Dr Julian Bolleter is an Assistant Professor at the Australian Urban Design Research Centre (AUDRC) at the University of Western Australia will speak at…

Two Conferences! Three Days! One Location in 2013

6th Making Cities Liveable Conference, in conjunction with the Sustainable Transformation Conference, is being held from the 17th – 19th June 2013 at Novotel Melbourne St Kilda. The collaboration brings together National, State and Regional delegates to explore, exchange ideas and network.

The joint conference will be a platform for Government, Industry sector professionals and Academics to discuss causes, effects and solutions. Delegates will have access to an extensive range of topics with over 90 presentations across three days including Keynotes, Concurrent Sessions, Case Studies and Posters. www.healthycities.com.au

Planning Positively for an Ageing Population in New Zealand

There are constant references in academic literature to the aging of New Zealand’s population and this is sometimes represented in the popular press as the arrival of a silver tsunami. However, awareness of the issue has not as yet led to similar informed debate on how the issues of this aging population will be addressed and how urban areas may need to be altered to remain liveable.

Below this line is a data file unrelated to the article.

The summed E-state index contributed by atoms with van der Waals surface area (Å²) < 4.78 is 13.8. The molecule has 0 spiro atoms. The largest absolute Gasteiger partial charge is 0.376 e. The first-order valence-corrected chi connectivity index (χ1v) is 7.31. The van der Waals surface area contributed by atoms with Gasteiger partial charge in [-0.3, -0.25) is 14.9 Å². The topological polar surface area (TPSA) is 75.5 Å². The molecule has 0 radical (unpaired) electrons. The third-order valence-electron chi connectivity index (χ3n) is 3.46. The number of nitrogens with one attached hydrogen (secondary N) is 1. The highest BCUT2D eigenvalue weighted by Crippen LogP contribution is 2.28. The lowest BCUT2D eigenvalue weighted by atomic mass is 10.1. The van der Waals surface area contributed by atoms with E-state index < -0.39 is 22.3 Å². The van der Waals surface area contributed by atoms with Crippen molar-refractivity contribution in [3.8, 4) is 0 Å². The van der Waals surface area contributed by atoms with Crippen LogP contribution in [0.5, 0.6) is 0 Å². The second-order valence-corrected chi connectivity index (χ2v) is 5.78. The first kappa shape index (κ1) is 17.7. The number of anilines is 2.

In particular the planning community seems to have taken a limited interest in the needs of an aging population despite an upsurge in interest in and use of urban design to create more liveable and healthy living environments. This paper will look at what change is needed in the New Zealand planning system to both acknowledge the aging of the population and to plan positively and flexibly for it. It will look at how urban areas can be better designed to both meet the needs of an aging population, particularly to allow them to age in place while still providing good quality liveable environments for the balance of the population.

A/Prof Caroline Miller, Associate Professor, Massey University, Palmerston North, NZ will speak at…

Two Conferences! Three Days! One Location in 2013

6th Making Cities Liveable Conference, in conjunction with the Sustainable Transformation Conference, is being held from the 17th – 19th June 2013 at Novotel Melbourne St Kilda. The collaboration brings together National, State and Regional delegates to explore, exchange ideas and network.